PLANO, Texas -- They couldn’t be more excited about the Final Four at Julius Randle’s high school. That includes the 6-foot sophomore who once had to guard him every practice.
Know this. Before Randle was a Kentucky Wildcat, he was a Prestonwood Christian Academy Lion, body and soul. He has come home to chase a national championship, and his old teammates still feel connected.
“I just look up to him as a big brother, saying I played with him,” D.J. McGee was saying. “He taught me a lot. He inspired me.”Randle also occasionally mashed him. They were practice foils, the future Kentucky star, and the eager underclassmen whose mission was to annoy him.
“The coach asked who wanted to guard him, and everybody said they didn’t want to, so I said I would,” McGee said. “I really wasn’t scared of him that much. I would talk to him and say, 'You’re not that good.’ But I knew he was good.”
And the death-defying times he tried to take a charge?
“It didn’t go too well. I got dunked on all the time. Then he’d just look at me with a mean face.”
They had a good laugh at that, sitting in the athletic office Wednesday, McGee, Shane Missimo and Evan Peters -- all Prestonwood starters this season, and former Randle teammates. Plus head coach Chris Lovell and athletic director Chris Cunningham.
Prestonwood is atwitter, to have its famous son just down the road in AT&T Stadium. “It almost has a feeling around here that we’re about to play in the Final Four,” Cunningham said.
“Everyone tweets, 'I knew Julius.’ Or, 'Hey, Julius said hi to me one time,' ” Missimo said.
In the head of school’s office is a giant poster for Randle -- “We Are Proud of Julius Randle. Welcome Home’’ -- and it comes with messages from hundreds of staff and students, kindergarten to seniors.
“Heard your name on Saturday Night Live.”
“I took a charge on you once.”
“Thanks for screwing up my bracket.”
When 700 Prestonwood students gathered for the usual Thursday chapel service, they sent a social media shoutout to Randle. This time a year ago, he was sitting in that chapel as a student.
“He left a legacy here we’ll never be able to replace,” Lovell said. “He put our program on the map.
“I tell people all the time; he is a so much better person than he is a basketball player.”
The assembled players all understand what this week means, and the remarkable passage it represents. Such a dizzying road to the big stage from this sprawling campus north of Dallas, with its own lake and a fieldhouse with 600 seats. A long way from Rupp Arena.
Missimo: “It’s almost awe-inspiring, just to think a year ago, I was on the same floor with him, throwing him alley-oops and winning the state championship.”
From Peters: “To see him go on, it gives us extra motivation to keep doing what we’re going. He just proved, being around us all day, that working hard will get you where you want to go.”
But about those practices.
“Luckily, I wasn’t a bigger guy so I didn’t have to do much,” Missimo said. “But every time he’d be dribbling down the lane, I knew to get out of the way. I didn’t get dunked on once all season.”
And the fastest way to provoke Randle rage?
“Foul him,” Peters said.
“Or steal it from him,” Missimo said. “That’d make him mad and he’d just got to the other end and dunk on you.”
McGee raising Randle’s body temperature was not uncommon.
"All the time,” McGee said. “Every practice pretty much. I’d get angry, too. We’d go at it.”
Prestonwood won three private school state championships with Randle. It also won this season without him. A big deal, to those who did it.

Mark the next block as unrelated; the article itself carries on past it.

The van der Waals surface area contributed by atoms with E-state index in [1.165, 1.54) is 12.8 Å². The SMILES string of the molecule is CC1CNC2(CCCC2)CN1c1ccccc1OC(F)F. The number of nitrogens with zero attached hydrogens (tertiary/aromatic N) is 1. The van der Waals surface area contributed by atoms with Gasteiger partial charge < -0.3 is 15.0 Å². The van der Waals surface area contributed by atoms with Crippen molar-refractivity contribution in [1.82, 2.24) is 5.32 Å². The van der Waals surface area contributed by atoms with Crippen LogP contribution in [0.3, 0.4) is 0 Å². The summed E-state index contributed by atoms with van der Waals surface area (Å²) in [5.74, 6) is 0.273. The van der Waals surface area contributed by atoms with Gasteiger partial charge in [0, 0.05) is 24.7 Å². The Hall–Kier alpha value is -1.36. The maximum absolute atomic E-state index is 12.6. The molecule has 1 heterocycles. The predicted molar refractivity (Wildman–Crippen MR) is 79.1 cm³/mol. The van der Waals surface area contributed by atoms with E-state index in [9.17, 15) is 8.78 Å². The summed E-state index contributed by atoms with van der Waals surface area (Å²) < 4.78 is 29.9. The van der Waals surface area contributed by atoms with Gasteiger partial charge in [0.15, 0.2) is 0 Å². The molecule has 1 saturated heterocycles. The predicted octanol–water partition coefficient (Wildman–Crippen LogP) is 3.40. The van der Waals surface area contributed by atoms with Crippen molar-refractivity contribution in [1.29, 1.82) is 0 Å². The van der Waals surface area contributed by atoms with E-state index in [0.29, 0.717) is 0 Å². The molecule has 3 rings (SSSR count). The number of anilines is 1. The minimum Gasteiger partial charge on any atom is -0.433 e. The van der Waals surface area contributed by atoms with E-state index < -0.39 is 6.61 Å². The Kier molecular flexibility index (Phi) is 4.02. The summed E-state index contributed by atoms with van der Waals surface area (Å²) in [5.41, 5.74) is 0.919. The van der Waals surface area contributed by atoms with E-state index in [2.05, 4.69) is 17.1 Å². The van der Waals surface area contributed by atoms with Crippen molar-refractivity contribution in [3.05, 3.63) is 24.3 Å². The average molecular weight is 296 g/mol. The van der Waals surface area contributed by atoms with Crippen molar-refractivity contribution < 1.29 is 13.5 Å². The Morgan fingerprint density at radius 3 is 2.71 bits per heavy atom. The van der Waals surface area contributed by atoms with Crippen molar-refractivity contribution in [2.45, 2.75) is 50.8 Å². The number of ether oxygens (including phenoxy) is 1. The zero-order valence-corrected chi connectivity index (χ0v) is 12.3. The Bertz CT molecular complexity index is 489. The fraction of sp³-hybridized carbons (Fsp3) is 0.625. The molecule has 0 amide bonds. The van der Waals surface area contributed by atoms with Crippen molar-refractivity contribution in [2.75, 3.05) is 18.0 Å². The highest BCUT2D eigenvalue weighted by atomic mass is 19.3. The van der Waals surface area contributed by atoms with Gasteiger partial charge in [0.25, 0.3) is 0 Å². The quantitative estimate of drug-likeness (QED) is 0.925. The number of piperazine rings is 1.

“Last year, whenever I’d talk to my friends, it was always like, 'You need to put Thanks Julius on that trophy,” Missimo said. “But the next year it was awesome to be able to win it without him. Love Julius, but we can all say we had a part, and it wasn’t just one player.”
Randle was sending constant moral support from Lexington, Ky. Lovell mentioned how they were “lots of tweets and texts going everywhere between us and him.”
Said Peters, “I think he made us all feel special; he cared about our championship and it still matters to him. Later in life, we’ll always remember the team we had in high school, no matter what we do. Not all of us are going to be a professional basketball player, but all of us are family.”
The adults think so, too. Cunningham is also the state champion football coach. “My wife says, 'I’ve never seen you watch so much college basketball.' "
Listed at 6-9, 250, Randall has the looks of a star football player in a state that worships such a person. But he never played the game. “It wasn’t from a lack of being recruited by me,” Cunningham said. “Every spring.”
His favorite memory of Randle is watching him work so hard to rehab an injury so he could play in the state tournament last spring, when many voices were suggesting he close it down and wait for college.
“That’s who Julius is,” he said. “That’s the real deal.”
Lovell recalls a practice when Randle was a sophomore and getting pushed around by a bigger teammate. Lovell suggested to Randle he just make a move and dunk over him. Learn to use the speed and athleticism God bestowed.
Next possession, Randle spun and dunked. The legend was on its way.
Or maybe it had already begun. When Randle was in the eighth grade, Prestonwood was destroying other eighth-grade teams so badly, Cunningham had to find junior varsity teams to play.
Come Saturday, Lovell will be in AT&T Stadium with his wife. Missimo said he is trying to find a ticket, and also, “I need to get one of those Julius jerseys.”
By the way, Randle’s old No. 30 went unworn at Prestonwood this season. “Nobody wanted that,” Lovell said.
Prestonwood en masse will be watching Saturday. They’ll all be Kentucky fans with the visiting blue horde, right?
“No,” Missimo corrected. “Just Julius fans.”